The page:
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Pharmaceutical and medical research is vital for development of coronavirus treatments and vaccines. Most experts believe these to be necessary before we can fully open the US and world economies and get back to normal. Senator Ben Sasse (R-NE) has introduced emergency legislation in an attempt to incentivize the research into these treatments and vaccines.
It is generally recognized that patents provide incentives for research and development for new inventions. In exchange for the limited monopoly rights of 20 years from the earliest patent application filing date, patent applicants must disclose their invention to the public. In this way, others can build upon the inventions and research in patents to continue to innovate and improve upon the previously patented inventions that might otherwise remain secret. These provisions of the Patent Act are “[t]o promote the progress of science and the useful arts.”
The limited monopoly provisions can be especially important in the areas of medical research and pharmaceuticals. Various studies have estimated the cost of getting a new drug to market to be about $1 billion, with some studies suggesting the cost to be closer to $3 billion. If not for the monopoly profits that could be obtained by the drug companies, they would have no incentive to spend this money on the new drugs.
When a patent for a new drug expires, generic versions usually enter the market, which significantly reduces the cost of the drug for consumers. Many critics have argued that the pharmaceutical companies often receive patents that are unwarranted because they are only slight improvements on existing drugs and technology. They also argue that the pharmaceutical companies often engage in other conduct to prevent or at least delay generic versions of the drugs from entering the market, thereby keeping prices higher than they should be.
As a result, some very important and even potentially life-saving drugs have been priced beyond the reach of patients who need them. Some insurance companies even refuse to cover the cost of drugs that are priced particularly high.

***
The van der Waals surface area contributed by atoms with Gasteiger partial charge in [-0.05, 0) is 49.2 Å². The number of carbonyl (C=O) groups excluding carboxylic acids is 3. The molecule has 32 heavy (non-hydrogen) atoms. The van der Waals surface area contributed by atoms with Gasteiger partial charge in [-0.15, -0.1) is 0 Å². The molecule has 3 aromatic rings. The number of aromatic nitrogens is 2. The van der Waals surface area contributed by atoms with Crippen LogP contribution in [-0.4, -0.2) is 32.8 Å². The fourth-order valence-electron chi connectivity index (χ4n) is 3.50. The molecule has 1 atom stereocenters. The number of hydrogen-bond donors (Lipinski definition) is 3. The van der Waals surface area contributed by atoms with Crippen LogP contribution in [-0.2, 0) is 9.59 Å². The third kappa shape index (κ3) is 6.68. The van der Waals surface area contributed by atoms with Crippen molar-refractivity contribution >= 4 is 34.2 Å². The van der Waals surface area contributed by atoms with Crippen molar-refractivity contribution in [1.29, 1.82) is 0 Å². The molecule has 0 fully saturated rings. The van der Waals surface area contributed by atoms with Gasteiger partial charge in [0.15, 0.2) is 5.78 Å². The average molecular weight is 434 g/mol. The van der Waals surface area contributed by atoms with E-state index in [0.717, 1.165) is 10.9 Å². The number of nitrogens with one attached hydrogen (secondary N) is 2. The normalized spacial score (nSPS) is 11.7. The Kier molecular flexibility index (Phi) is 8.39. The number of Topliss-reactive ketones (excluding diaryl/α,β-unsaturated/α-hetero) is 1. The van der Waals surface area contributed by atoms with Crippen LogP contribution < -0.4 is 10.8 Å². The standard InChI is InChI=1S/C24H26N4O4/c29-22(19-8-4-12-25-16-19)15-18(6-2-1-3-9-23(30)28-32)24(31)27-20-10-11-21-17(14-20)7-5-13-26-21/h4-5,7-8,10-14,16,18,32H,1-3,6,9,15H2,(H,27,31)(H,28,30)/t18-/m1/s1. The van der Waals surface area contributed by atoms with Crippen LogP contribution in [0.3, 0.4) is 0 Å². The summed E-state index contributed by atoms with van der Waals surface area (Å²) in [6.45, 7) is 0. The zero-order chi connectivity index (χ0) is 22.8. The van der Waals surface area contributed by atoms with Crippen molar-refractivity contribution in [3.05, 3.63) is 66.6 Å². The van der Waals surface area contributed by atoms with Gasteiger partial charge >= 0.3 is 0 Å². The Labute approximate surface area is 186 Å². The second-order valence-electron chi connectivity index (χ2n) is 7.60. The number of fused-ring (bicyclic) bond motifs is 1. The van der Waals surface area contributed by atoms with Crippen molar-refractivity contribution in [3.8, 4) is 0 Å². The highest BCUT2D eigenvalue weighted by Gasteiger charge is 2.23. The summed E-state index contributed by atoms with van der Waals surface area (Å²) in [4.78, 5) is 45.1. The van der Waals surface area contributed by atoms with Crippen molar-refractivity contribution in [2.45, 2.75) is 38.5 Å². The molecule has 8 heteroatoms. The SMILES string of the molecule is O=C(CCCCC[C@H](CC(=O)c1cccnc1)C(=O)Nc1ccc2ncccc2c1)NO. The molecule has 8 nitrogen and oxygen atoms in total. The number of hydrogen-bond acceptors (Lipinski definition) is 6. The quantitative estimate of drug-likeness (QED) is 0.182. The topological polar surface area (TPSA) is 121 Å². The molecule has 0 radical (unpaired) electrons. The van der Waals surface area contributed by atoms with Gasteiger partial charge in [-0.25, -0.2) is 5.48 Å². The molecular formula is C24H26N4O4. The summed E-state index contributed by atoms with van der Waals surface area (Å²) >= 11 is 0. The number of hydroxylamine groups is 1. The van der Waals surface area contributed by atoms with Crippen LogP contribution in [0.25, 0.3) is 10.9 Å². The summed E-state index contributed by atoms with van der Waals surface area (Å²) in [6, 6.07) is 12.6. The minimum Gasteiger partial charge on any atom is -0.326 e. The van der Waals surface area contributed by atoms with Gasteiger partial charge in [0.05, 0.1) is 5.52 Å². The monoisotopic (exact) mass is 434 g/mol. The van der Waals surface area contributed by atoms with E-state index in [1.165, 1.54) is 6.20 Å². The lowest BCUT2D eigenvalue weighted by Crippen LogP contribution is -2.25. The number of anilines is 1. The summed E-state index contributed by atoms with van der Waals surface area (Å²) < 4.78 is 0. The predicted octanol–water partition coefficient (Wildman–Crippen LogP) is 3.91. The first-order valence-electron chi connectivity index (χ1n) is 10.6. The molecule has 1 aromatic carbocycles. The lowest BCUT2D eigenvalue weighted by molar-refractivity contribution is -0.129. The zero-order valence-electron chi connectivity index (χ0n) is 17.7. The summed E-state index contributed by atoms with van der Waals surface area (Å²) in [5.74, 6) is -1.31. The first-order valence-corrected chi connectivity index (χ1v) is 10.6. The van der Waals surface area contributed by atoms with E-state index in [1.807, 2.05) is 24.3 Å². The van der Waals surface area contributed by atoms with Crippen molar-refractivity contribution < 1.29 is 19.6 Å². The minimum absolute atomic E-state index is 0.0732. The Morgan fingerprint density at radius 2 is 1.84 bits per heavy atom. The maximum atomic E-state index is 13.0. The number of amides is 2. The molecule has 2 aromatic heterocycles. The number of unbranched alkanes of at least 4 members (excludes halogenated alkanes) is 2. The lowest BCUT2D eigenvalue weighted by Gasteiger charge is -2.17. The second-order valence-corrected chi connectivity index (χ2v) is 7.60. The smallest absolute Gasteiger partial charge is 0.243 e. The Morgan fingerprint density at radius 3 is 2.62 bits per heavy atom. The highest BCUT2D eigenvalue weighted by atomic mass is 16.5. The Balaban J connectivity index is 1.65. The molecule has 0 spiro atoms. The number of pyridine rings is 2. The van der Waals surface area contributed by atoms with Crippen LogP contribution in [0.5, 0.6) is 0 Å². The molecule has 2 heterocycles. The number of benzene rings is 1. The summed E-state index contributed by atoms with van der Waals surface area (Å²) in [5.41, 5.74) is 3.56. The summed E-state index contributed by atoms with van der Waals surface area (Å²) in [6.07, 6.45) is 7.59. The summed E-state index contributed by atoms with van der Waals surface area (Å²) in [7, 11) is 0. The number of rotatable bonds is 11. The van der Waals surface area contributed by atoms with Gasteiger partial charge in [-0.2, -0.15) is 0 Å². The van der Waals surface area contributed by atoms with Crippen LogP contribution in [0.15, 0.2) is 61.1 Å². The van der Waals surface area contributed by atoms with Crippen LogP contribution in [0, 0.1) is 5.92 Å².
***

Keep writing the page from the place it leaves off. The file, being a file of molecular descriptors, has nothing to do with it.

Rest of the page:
Facilitating Innovation to Fight Coronavirus Act
Recognizing these competing interests and the need for swift development of treatments and vaccines for coronavirus, Sen. Sasse introduced S. 3630, which contains provisions related to patents.
The bill provides that the term of any patent covered by the act will be extended for 10 years beyond the regular term of the patent. This extension of the period of exclusive rights is not free however. In exchange for the 10 additional years, the term of the patent will not begin until the termination of the coronavirus national emergency declared on March 13, 2020 by the President under the National Emergencies Act. This means that any such patents could not be enforced as long as the national emergency related to coronavirus is in effect, which would allow others to make, use, sell, etc., the invention during the emergency.
The bill defines an “eligible patent” to mean “a patent issued for a new or existing pharmaceutical, medical device, or other process, machine, manufacture, or composition of matter, or any new and useful improvement thereof used or intended for use in the treatment of the Coronavirus Disease 2019 (COVID–19).”
The bill raises a lot of questions that would need to be answered prior to passage.
- If a patented treatment or vaccine is manufactured by a large number of companies in order to get it to the public as quickly as possible, how would the patent rights be returned to the patent holder once the emergency ends?
- Will the provisions of this bill be mandatory or could a patent owner opt out? The demand for its patented treatments or vaccine will obviously be highest during the emergency so the owner may prefer to enforce its patent rights now and not receive the term extension.
- Will the bill apply to patents that issue before it becomes law?
- Most importantly, will this set a precedent for overriding patent rights during a national emergency? The pharmaceutical lobby has been very loathe to permit such overrides in the past, so the opposition to this bill may be strong.
The bill was referred to the Judiciary Committee in May, but has otherwise not received any congressional action to date.